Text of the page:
Here at Kotaku, we love insider info. We like getting information both from random tipsters and our own sources. And because of those people—to whom we grant anonymity in our reporting—we're able to tell you stories you might not otherwise know about, and give you all the details about games like Titanfall and Alien: Isolation before they're even announced.
Of course, we're not the only ones: other outlets have also reported some terrific scoops using secret sources.
But the danger of anonymous sourcing is that when not handled judiciously, it can allow false information to spread.
Take "Nintendo Fusion," the recently-rumored "next Nintendo console" that you might have seen reported on major gaming websites like Destructoid, The Escapist, and VentureBeat. The rumor is this: in the wake of a rough 2013, Nintendo has started development on their next console, Nintendo Fusion, which will have two parts, called the Fusion DS and Fusion Terminal. There's also a giant list of specs for the system, including some questionable bullet-points like "Thumbprint Security Scanner with Pulse Sensing Feedback" and "SDHC 'Holographic Enhanced' Card Slot up to 128 Gigabyte Limit."
The timing is suspect, given that news just came out about Nintendo's rough 2013, and given that the company's last console launched just over a year ago. But while the list is full of red flags, the premise is certainly possible—plenty of pundits and observers would love to see Nintendo use its mighty developer talent for one hybrid console, rather than two. (Nintendo, when asked about the rumor, told me they don't comment on rumors and speculation.)
There's one bigger problem with this rumor: sketchy sourcing.
Where did all this come from? The above gaming sites all cite this article, written by Kevin McMinn for a website called Nintendo News, which says that this Nintendo Fusion rumor came from "an anonymous tip from one of [their] very reputable sources." Nintendo News presents the specs and information as a possibility, not a guarantee, and they warn readers to be skeptical about what's written there.
But when reached by e-mail last night, McMinn told me he doesn't actually know who gave him this Nintendo Fusion story. Although he believes that this is a "very reputable source," McMinn said he doesn't know who they are or how they might be privy to so many specific details about a new Nintendo console.
"I know little to nothing about the person who sent the email with the information," McMinn said. "All I know is that the person has been proven to have inside information and has given details to other sources as well; not just Nintendo News."
McMinn didn't elaborate, but said he hasn't published everything he's received from this anonymous tipster in the past, and what's more, he seems to regret allowing a rumor like this to spread.
"I'm really not sure why the Internet is blowing up right now over this," McMinn told me. "I've made it completely clear on numerous occasions throughout the article that the information is not 100% guaranteed and for readers to take caution when viewing the contents. I'm at a point now where I'll probably just keep tips to myself and not publish the info. This one article has been nothing more than a pain in the neck, really."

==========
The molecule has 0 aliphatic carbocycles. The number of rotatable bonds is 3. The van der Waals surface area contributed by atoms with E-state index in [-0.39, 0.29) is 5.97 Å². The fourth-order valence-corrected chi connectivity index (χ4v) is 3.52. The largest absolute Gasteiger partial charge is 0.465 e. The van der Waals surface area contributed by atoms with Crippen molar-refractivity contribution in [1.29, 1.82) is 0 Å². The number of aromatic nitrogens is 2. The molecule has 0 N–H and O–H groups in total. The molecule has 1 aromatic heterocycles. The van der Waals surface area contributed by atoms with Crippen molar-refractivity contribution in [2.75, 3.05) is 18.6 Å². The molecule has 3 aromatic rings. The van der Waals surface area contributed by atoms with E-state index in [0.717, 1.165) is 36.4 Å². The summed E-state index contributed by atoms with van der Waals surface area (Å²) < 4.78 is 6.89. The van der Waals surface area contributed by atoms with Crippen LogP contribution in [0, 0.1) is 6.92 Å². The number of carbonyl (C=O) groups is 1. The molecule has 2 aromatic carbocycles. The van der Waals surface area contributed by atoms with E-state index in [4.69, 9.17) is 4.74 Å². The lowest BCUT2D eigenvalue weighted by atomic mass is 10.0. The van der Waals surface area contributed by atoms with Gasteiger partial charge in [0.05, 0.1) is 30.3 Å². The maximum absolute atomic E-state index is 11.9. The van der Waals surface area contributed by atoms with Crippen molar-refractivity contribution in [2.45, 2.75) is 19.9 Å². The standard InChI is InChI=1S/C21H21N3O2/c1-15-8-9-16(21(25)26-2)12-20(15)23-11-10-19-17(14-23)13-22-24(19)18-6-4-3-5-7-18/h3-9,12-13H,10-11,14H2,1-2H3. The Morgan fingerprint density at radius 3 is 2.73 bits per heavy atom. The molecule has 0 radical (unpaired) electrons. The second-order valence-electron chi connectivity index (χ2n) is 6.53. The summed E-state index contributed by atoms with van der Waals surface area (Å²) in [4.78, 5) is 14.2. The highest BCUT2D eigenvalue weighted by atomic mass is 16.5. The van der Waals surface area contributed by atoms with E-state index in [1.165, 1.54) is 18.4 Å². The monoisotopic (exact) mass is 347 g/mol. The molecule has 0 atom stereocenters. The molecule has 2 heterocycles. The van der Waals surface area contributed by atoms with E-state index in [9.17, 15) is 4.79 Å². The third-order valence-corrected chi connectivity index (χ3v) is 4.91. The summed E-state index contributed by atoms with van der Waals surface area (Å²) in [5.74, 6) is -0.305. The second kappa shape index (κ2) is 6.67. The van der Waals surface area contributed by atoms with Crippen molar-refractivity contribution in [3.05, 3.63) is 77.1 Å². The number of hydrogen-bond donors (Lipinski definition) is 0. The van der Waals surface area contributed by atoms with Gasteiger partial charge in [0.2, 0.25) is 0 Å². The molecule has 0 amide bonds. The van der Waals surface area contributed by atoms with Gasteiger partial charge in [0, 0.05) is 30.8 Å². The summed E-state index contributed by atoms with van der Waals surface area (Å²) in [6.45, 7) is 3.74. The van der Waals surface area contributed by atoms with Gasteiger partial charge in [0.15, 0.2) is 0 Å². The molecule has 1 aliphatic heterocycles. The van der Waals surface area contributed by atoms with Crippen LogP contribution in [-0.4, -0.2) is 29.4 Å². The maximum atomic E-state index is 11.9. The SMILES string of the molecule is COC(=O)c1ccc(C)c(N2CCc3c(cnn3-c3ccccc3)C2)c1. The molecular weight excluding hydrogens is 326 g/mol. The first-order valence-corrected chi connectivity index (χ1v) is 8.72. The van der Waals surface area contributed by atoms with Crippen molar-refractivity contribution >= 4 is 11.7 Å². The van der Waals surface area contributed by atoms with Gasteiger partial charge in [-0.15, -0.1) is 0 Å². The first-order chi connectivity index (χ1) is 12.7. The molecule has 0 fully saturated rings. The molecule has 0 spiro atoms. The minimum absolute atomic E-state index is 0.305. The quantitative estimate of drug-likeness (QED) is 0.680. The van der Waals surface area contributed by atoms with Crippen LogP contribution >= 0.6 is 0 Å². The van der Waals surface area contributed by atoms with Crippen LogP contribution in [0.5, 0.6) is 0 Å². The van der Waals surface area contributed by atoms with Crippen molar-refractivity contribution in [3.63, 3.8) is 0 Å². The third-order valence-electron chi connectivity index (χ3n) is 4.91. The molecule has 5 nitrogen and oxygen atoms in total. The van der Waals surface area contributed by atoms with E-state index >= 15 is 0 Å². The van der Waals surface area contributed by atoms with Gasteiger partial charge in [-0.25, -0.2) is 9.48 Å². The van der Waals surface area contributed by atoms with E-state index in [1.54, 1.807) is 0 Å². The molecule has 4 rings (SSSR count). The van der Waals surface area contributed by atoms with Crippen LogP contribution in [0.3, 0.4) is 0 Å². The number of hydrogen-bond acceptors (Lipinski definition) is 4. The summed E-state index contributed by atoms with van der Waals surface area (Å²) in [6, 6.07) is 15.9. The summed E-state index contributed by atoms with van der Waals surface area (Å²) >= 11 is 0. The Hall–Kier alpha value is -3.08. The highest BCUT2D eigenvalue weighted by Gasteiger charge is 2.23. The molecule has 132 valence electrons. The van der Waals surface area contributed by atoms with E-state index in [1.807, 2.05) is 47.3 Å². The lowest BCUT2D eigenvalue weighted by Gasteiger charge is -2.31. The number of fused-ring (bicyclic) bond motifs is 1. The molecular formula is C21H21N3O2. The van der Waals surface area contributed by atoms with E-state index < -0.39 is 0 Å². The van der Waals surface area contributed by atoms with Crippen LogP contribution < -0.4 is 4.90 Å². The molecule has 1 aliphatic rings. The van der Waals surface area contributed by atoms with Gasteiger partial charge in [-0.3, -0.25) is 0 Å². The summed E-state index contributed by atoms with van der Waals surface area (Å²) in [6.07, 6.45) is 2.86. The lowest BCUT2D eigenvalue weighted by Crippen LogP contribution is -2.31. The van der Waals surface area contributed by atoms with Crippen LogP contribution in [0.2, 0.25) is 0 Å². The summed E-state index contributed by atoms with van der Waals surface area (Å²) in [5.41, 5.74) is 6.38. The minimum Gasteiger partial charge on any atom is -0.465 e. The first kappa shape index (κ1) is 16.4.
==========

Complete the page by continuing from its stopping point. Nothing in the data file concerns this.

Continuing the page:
But the rumor might not have even started at Nintendo News. Yesterday, a website called GaminRealm also published those same specs, complete with one hell of a warning:
Before I go any further though, let me make a disclaimer: Take all of this with a huge grain of salt. I'm not going to lie and make it out to seem like I have inside industry sources, because I don't. The information you're about to see comes from an anonymous origin, and an acquaintance of mine brought this to my attention – I'm just being honest with you. Yep, it's one of those situations.
In other words, GaminRealm's tipster could have been anyone ranging from Shigeru Miyamoto to a 14-year-old 4channer. Both websites list the same spec breakdown for this alleged Nintendo Fusion, and neither writer seems to know who provided the information in the first place.
It's not our norm to ask other reporters about their sources, but when a rumor is spreading and the origin of that rumor seems potentially suspect, we have to ask for any context that will help us size things up and discern what's worth sharing with our readers. So in an attempt to distinguish fact from fiction and untangle the confusing sourcing here, I asked GaminRealm founder Marlon Reid for more context.
"Our information came from one of our own sources whose information I cannot disclose," Reid told me in an e-mail. "I am well aware of [Nintendo News]. Unfortunately for them, my reporter was the first to have that info and has had that info for a while now."
Reid wouldn't elaborate on who sent GaminRealm the information or why they put a disclaimer like that, insisting in a follow-up e-mail that he "can not disclose source information," although the article itself makes it quite clear that writer Jahmai Williams did not know who sent in this info or whether it's real or not.
Meanwhile, Nintendo News's McMinn said he isn't sure whether the rumor he reported is legitimate.
"With regard to the hardware specifications, I can't give you an accurate answer," he told me in an e-mail. "I don't know enough about the listed hardware to provide you with an educated answer. For that reason alone, I cannot tell you if I think it holds any weight."
This is how the sausage gets made—from one or two anonymous e-mails to some of the largest websites in gaming. Flimsy rumors like Nintendo Fusion illustrate just how strange some of this stuff can get.